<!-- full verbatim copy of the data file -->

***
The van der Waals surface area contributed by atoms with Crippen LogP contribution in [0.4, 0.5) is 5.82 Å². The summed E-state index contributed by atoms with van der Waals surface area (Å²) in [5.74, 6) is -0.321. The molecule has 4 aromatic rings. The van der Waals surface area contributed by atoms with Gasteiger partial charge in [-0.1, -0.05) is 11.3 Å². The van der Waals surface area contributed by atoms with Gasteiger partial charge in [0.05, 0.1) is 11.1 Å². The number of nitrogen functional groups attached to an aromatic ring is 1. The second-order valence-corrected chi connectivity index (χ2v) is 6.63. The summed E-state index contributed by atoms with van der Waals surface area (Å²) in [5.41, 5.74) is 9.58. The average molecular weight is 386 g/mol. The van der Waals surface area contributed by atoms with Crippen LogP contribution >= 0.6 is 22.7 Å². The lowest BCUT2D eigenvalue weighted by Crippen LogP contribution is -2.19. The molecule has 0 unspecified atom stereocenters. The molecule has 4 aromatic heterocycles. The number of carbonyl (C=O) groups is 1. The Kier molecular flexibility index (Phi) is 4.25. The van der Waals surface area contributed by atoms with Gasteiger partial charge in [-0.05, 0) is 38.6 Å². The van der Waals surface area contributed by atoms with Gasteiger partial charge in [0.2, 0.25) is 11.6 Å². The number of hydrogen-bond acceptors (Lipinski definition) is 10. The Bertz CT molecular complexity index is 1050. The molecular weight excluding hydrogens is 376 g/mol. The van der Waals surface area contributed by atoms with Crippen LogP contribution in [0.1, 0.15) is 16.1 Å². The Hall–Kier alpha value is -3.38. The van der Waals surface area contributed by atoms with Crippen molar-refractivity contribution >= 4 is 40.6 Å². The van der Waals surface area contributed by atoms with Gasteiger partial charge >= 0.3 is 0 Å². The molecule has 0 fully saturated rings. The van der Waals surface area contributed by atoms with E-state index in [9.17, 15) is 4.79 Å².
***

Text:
The van der Waals surface area contributed by atoms with Crippen LogP contribution in [0.4, 0.5) is 5.82 Å². The summed E-state index contributed by atoms with van der Waals surface area (Å²) in [5.74, 6) is -0.321. The molecule has 4 aromatic rings. The van der Waals surface area contributed by atoms with Gasteiger partial charge in [-0.1, -0.05) is 11.3 Å². The van der Waals surface area contributed by atoms with Gasteiger partial charge in [0.05, 0.1) is 11.1 Å². The number of nitrogen functional groups attached to an aromatic ring is 1. The second-order valence-corrected chi connectivity index (χ2v) is 6.63. The summed E-state index contributed by atoms with van der Waals surface area (Å²) in [5.41, 5.74) is 9.58. The average molecular weight is 386 g/mol. The van der Waals surface area contributed by atoms with Crippen LogP contribution >= 0.6 is 22.7 Å². The lowest BCUT2D eigenvalue weighted by Crippen LogP contribution is -2.19. The molecule has 0 unspecified atom stereocenters. The molecule has 4 aromatic heterocycles. The number of carbonyl (C=O) groups is 1. The Kier molecular flexibility index (Phi) is 4.25. The van der Waals surface area contributed by atoms with Gasteiger partial charge in [-0.05, 0) is 38.6 Å². The van der Waals surface area contributed by atoms with Gasteiger partial charge in [0.2, 0.25) is 11.6 Å². The number of hydrogen-bond acceptors (Lipinski definition) is 10. The Bertz CT molecular complexity index is 1050. The molecular weight excluding hydrogens is 376 g/mol. The van der Waals surface area contributed by atoms with Crippen LogP contribution in [0.1, 0.15) is 16.1 Å². The Hall–Kier alpha value is -3.38. The van der Waals surface area contributed by atoms with Crippen molar-refractivity contribution >= 4 is 40.6 Å². The van der Waals surface area contributed by atoms with Gasteiger partial charge >= 0.3 is 0 Å². The molecule has 0 fully saturated rings. The van der Waals surface area contributed by atoms with E-state index in [9.17, 15) is 4.79 Å².